How NOT to shop at a Cretan farmers’ market
Our latest travel to Crete for my book tour in the spring was hands down the best trip we’ve had there since moving back to the States. I like to describe it as being the perfect mix of work and play, old friends and new, adventure and rest. I admit, I can’t seem to cut the cord that ties me to Crete. After all, we moved from there five years ago in August and have returned to visit three times. There’s something about this island that woos me back, including friends, the sea, the culture, and definitely the food. Especially the fresh fare to be found at the laiki.
Like many European cities, a farmer’s market can be found most any day of the week in different locations around the city. My personal favorite is the Thursday morning laiki in Hania. On a hot summer day, the trees provide welcome shade and the breeze off the water is cool and serene – a contrast to the cacophony of noises permeating the air between the canopied booths.
The products at the market mostly come from local farms and tradesmen who set up their displays early in the morning and sell their fresh wares at prices so low it’s hard to believe they make a profit. For this reason, price bartering is not the norm.
A newly arrived visitor to Crete found this out the hard way…
Ted was fresh off the flight from the States when he accompanied us to the laiki. We were excited to show him a piece of Cretan culture that was an important part of living on the island. We walked down the long aisle between colorful and fragrant produce, cheeses, fish and spices. A man selling feta reached out to us with a long knife as we passed him. On the end of it was a chuck of feta.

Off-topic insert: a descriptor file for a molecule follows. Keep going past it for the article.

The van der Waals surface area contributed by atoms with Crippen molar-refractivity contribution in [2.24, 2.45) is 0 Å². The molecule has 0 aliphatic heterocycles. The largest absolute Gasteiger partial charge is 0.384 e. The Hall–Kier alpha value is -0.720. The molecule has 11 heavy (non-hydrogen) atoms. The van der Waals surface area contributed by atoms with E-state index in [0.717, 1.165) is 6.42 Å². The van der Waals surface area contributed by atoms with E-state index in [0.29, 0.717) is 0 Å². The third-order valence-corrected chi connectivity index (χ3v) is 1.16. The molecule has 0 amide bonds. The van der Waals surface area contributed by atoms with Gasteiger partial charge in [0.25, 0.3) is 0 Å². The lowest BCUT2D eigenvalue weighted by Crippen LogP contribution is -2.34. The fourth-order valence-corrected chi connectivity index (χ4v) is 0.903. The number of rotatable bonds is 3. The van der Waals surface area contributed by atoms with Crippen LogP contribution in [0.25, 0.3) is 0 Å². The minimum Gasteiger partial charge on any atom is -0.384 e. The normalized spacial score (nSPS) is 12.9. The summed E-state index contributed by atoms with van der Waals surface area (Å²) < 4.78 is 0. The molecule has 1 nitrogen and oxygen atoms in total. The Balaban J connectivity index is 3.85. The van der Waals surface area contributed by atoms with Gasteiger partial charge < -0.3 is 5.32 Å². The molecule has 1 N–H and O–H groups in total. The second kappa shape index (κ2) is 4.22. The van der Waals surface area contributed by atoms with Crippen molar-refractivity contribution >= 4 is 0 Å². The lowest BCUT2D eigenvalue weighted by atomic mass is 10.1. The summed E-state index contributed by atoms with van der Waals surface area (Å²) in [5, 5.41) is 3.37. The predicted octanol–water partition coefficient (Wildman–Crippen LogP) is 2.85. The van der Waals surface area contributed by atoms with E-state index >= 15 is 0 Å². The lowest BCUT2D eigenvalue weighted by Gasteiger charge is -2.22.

“Ela!” (“Come here!”) – an invitation to sample his fresh cheese. We did gladly and I bought a 1/2 kilo from him for 4 euro (that’s a pound of fresh feta for under $6,) smiled our thanks and moved on.
A few minutes later we noticed Ted wasn’t with us. Turning around, we saw him walking towards us, and as he approached he held up a large chuck of feta and remarked smuggly, “I bartered a good price for this. I told that Greek that I wanted a euro’s worth of feta and when he gave me a chuck, he tried to charge me five euros!”
I suspected at this point that there was a serious “lost in translation” moment, especially since Ted didn’t know a lick of Greek but was fluent in Spanish and defaulted to it frequently.
He continued to brag, “I told the guy I was only going to give him a euro because that was the deal. I slammed the coin down on his counter and walked away.”
At this point, I was mortified but Ted was quite pleased with himself and was still laughing when the Greek cheese vendor came up behind him. To everyone’s surprise, he grabbed the cheese out of Ted’s hand, gave him back his euro and walked away muttering his displeasure for the “ugly American tourist” not so quietly under his breath. I didn’t understand exactly what he said in Greek but the look on his face said it all. I muffled a laugh. Ted was speechless (and to his credit, a little embarrassed.) He shrugged it off and headed on down the aisle to do more shopping, a lesson in bad behavior under his belt and hopefully, engrained in his brain.
Doing business Greek-style often includes deal-making, bartering, loud negotiations, and lots of gesturing. But oddly, I’ve never seen this behavior at the laiki. In fact, it’s rather the norm than the exception for the vendor to stuff a few extra peppers or peaches into your bag as he hands it to you. Maybe because it’s a neighborly event; one where food is the epitome of generosity for which the the Greeks are famous.
And one where you come away with gobs of freshness for a pittance of money.